For us, the un-bored and un-boreable, Maya is a bit of a treat, especially since there aren’t all that many films actually inspired by more than just the gore of Fulci’s best films. As I said, Avallone’s movie is much more restrained in the gore department than Fulci’s movies generally were, but the murder scenes share the near-arrogant apathy towards the laws of physics and logic with the maestro’s work. The murders are very much at the heart of the movie, too, establishing the proper mood of the unreal, of the breaking-in of the illogical into the world as we know it, at a place where the borders between the quotidian world and the beyond have grown thin and weary.

The parts of the film’s running time that aren’t spent on the murders show the town (most of the time, it actually looks like a village, but some scenes seem to establish it as slightly larger with a slightly less rural feel – you could certainly put it down to sloppy direction, or you could see this imprecision as just another way Avallone uses to rattle the audience’s securities) as a place whose inhabitants are generally closer to acts of madness, violence and irrationality than is typical. Interestingly enough, Avallone uses two (horribly acted) wandering rapist Texan punks on vacation to make it difficult to read the townsfolk’s irrational tendencies as an expression of his film’s racism (though it’s clearly not a filmwithout any problematic ideas about race) but rather as a consequence of the place’s closeness to the other side, as if a door had been standing open just a tiny bit for centuries, letting something unhealthy and destructive cross over that infects (perhaps calls to) anyone coming into contact with it, in small and large ways.

Maya’s plot – as far as you can actually speak of a plot, which you probably can’t – has the stop-and-start quality of the Fulci films it is so obviously inspired by, the same sense of rambling and meandering that is hypnotic to some, and just boring to others, but that seems to be just the logical way to plot a film that is in part about the absence of the sort of order “tight” or just technically competent plotting would suggest.

The movie’s characters, all – as is tradition in Italian genre cinema – either chew scenery as if they’d never eaten anything better or seem passive and listless as if the only emotional reactions they have ever been able to show is sweating. And there’s a lot of sweating done by the whole cast, adding to the air of heaviness and oppression. Maya‘s script includes some minor attempts at giving its characters something akin to development, but most of it is buried under the murder scenes and the sweating, and obstructed by the film’s slow, slow rhythm.

I’ll certainly always prefer Fulci’s big three of gory, dream-like horror to Maya, for Fulci’s just a better, more daring director than Avallone.Maya, however, is still a minor pearl that puts such a heavy, honest emphasis on a mood of weirdness and slight alienation that it would be quit impossible for me not to love it.

The Horror!? is a weekly cult cinema column by Denis Klotz, an aficionado of the obscure and operator of the film blog of the same name.

Der Frosch mit der Maske

a.k.a. Face of the Frog
Year: 1959   Runtime: 87′  Director: Harald Reinl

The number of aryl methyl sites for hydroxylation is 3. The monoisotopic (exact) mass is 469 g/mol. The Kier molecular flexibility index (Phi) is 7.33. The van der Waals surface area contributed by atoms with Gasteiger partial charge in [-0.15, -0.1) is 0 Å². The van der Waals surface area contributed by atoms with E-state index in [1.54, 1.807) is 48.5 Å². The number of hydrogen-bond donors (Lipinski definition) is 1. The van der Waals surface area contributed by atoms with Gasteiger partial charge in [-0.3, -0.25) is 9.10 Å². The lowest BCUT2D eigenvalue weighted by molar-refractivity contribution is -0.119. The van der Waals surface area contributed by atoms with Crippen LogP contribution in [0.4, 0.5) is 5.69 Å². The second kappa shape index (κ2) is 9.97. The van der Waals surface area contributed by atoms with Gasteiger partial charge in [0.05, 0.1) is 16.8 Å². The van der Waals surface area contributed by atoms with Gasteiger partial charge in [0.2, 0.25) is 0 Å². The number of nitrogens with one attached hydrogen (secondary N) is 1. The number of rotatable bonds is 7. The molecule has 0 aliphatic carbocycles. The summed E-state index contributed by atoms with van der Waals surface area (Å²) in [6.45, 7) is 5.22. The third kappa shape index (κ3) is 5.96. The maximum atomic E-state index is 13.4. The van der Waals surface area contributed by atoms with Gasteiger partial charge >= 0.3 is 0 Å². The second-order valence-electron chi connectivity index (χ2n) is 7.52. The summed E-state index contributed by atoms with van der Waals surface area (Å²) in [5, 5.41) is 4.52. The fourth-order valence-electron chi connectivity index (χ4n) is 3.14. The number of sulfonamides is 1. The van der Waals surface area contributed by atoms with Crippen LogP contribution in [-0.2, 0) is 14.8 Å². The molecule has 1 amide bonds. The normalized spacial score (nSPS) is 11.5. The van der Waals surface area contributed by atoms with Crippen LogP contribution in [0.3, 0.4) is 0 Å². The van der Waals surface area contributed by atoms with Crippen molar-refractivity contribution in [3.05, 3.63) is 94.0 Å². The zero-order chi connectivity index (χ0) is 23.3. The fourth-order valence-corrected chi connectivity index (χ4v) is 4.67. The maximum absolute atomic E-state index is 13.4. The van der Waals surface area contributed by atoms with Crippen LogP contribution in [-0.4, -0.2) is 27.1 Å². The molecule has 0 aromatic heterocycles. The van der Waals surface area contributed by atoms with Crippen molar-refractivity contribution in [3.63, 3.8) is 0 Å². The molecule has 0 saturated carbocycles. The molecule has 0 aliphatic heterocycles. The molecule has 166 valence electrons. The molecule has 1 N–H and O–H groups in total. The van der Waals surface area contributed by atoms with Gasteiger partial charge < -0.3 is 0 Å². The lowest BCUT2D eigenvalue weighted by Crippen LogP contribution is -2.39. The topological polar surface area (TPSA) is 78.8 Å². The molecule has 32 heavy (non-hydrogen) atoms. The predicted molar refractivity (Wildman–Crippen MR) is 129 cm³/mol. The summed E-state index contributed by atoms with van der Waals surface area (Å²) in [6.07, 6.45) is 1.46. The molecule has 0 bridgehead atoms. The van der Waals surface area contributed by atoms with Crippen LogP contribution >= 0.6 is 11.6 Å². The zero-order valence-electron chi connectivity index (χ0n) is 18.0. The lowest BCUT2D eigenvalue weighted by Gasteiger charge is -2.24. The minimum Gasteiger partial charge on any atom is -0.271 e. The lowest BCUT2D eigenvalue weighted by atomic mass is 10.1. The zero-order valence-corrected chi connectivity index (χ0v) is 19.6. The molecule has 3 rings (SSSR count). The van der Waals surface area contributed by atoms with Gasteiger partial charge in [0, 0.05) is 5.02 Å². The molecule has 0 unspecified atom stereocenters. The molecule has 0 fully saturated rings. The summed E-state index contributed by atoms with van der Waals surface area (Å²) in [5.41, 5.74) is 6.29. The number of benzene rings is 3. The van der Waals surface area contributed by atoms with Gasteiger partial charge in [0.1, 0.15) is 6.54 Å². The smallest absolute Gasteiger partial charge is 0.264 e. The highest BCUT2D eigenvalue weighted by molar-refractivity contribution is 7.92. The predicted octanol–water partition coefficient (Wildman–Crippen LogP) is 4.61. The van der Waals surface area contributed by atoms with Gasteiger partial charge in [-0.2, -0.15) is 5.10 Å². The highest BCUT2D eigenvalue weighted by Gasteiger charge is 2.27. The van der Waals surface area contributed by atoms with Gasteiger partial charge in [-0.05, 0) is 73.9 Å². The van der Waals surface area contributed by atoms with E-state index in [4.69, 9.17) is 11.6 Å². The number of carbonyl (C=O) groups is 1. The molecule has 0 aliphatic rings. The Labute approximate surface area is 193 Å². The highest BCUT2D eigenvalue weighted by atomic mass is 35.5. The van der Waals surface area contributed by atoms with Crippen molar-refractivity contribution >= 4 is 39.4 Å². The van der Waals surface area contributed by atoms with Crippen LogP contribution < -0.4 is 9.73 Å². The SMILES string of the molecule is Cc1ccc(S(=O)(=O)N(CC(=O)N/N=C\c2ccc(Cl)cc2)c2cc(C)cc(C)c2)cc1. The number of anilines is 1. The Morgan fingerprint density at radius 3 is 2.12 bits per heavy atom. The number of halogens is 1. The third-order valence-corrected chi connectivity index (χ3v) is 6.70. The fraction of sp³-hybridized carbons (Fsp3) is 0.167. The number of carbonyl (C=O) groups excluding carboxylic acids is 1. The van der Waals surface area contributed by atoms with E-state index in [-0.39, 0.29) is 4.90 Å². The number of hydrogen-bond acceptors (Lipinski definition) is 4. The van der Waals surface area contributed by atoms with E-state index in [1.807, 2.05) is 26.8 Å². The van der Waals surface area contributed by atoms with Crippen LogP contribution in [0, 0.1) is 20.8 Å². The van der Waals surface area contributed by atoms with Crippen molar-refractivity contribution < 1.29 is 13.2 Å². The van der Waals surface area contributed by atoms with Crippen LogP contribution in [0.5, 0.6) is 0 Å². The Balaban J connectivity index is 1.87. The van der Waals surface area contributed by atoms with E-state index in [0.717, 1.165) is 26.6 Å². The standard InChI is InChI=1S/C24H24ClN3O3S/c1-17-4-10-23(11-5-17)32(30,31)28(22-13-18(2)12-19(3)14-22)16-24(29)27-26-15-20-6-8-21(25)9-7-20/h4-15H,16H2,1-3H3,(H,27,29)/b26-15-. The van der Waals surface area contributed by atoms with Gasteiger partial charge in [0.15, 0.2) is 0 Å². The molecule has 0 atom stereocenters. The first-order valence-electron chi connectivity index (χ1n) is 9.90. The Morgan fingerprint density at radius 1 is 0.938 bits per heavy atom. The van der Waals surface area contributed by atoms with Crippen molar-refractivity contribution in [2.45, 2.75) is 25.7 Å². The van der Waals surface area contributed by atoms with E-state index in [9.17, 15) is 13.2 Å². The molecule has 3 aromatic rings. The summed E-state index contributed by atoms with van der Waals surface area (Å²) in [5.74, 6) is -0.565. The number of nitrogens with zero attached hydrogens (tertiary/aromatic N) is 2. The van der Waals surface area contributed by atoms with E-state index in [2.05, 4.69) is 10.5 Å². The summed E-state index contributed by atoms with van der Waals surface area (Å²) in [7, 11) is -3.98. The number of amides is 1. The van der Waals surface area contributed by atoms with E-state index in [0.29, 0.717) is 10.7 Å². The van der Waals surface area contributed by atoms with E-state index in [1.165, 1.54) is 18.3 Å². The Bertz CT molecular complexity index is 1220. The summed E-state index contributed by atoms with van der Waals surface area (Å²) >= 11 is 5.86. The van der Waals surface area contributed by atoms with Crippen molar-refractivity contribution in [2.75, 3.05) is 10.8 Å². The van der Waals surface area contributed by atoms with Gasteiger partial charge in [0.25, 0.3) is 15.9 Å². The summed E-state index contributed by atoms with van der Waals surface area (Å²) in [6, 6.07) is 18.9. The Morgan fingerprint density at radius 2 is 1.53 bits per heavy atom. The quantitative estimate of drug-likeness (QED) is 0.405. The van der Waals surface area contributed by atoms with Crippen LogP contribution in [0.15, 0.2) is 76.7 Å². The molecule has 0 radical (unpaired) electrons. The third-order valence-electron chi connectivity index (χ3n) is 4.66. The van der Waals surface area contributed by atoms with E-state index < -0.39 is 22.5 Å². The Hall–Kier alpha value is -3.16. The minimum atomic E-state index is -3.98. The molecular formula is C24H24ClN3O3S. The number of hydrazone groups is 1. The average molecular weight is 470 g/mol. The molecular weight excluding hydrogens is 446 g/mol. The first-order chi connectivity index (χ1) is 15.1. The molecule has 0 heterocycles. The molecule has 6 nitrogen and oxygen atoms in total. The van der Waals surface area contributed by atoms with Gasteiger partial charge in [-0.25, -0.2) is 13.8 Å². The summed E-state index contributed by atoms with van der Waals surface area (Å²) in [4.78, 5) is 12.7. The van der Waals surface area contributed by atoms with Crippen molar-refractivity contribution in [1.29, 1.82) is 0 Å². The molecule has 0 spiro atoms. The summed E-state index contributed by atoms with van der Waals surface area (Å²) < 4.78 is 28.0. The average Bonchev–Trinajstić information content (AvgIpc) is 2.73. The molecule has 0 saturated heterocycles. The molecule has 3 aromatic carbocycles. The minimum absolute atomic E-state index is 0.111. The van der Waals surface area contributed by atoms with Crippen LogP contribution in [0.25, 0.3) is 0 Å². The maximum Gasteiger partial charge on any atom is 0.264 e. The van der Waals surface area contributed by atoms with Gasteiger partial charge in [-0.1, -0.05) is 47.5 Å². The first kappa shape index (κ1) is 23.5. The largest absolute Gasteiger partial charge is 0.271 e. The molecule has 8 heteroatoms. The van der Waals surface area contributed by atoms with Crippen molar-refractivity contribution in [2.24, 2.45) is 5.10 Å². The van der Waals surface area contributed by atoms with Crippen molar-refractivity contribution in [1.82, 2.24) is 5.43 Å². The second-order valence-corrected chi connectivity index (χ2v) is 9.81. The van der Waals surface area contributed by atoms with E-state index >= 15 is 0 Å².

Writers: Egon Eis, J. Joachim Bartsch  Cinematography: Ernst W. Kalinke
Music: Willy Mattes, Peter Thomas   Cast: Joachim Fuchsberger, Siegfried Lowitz,
Eva Anthes, Eddi Arent, Jochen Brockmann, Karl Lange, Walter Wilz

For over a year now, a (rather large) gang under the leadership of the mysterious masked villain only known as the Frog (played by himself, if we can believe the credits), has been terrorizing Britain with a series of robberies and break-ins, blackmail, and a bit of murder to make things more interesting, always leaving behind the mark of a frog at the places of their crimes. Why it’s so difficult to catch the members of a gang who is in the habit of branding its own with the sign of the Frog in a pretty visible place I don’t know.

On the case is Scotland Yard’s Inspector Elk (Siegfried Lowitz, who’d later go on to play a smug and rude cop in the long-running – and pretty damn boring – TV police procedural Der Alte, in popularity only second to Derrick), a man of a smugness and rudeness as great as his success at catching the Frog is small. But even the incompetent must get lucky some time, and Elk’s time comes when the Frog takes a carnal interest in a certain Ella Bennet (Eva Anthes). The villain’s idea of romance is a bit peculiar: suddenly appearing masked in a lady’s room at night and declaring that you’ll come again to take her with you another night, whether she wants to come or not is – I think – not what Miss Lonelyhearts recommends. I’m not sure what Miss Lonelyhearts says to blackmailing the lady of your heart by pulling her improbably naive brother (Walter Wilz) into a contrived murder affair, but that’s The Frog’s Way of Romance™, too. Whatever happened to roses and long walks in the park?

The Frog’s rather dubious handling of his romantic situation is good news for Elk, though, for it provides the inspector with ample opportunity to gather clues regarding the plans and identity of his enemy.

Fortunately for everyone involved, Elk’s not the only one the case. Cocky millionaire amateur detective (and nephew of Elk’s boss) Richard Gordon (Joachim “Blackie” Fuchsberger, some time before his career as a popular TV host, or as we Germans say, “Showmaster”) and his competent comic relief butler James (Eddi Arent) are inserting themselves into the investigation. Gordon’s pretty damn enthusiastic about his hobby, too, at least once he’s met Ella; he’s also a bit more competent at the whole romance thing than the Frog.

Now, our heroes will only have to find a traitor inside of Scotland Yard (don’t trust the thin ‘staches and eyebrows), investigate a dubious night club, survive captivity and wait until so many of the film’s human red herrings have been killed off that there’s only one guy left who can be the Frog.